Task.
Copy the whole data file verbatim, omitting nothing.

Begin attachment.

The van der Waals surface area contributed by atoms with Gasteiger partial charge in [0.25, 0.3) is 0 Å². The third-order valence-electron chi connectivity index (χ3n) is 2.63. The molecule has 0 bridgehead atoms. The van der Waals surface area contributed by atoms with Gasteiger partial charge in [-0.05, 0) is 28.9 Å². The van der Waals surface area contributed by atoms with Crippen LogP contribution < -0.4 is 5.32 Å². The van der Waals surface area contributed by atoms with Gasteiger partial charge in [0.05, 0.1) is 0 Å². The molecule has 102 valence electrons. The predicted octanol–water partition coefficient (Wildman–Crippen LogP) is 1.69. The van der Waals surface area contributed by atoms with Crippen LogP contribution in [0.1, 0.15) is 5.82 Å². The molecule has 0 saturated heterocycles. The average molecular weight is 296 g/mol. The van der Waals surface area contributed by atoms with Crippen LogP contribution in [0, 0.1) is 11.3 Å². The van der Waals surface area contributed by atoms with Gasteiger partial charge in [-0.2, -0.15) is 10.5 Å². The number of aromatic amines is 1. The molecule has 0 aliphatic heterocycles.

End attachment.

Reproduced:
The van der Waals surface area contributed by atoms with Gasteiger partial charge in [0.25, 0.3) is 0 Å². The third-order valence-electron chi connectivity index (χ3n) is 2.63. The molecule has 0 bridgehead atoms. The van der Waals surface area contributed by atoms with Gasteiger partial charge in [-0.05, 0) is 28.9 Å². The van der Waals surface area contributed by atoms with Crippen LogP contribution < -0.4 is 5.32 Å². The van der Waals surface area contributed by atoms with Gasteiger partial charge in [0.05, 0.1) is 0 Å². The molecule has 102 valence electrons. The predicted octanol–water partition coefficient (Wildman–Crippen LogP) is 1.69. The van der Waals surface area contributed by atoms with Crippen LogP contribution in [0.1, 0.15) is 5.82 Å². The molecule has 0 saturated heterocycles. The average molecular weight is 296 g/mol. The van der Waals surface area contributed by atoms with Crippen LogP contribution in [0, 0.1) is 11.3 Å². The van der Waals surface area contributed by atoms with Gasteiger partial charge in [-0.2, -0.15) is 10.5 Å². The number of aromatic amines is 1. The molecule has 0 aliphatic heterocycles.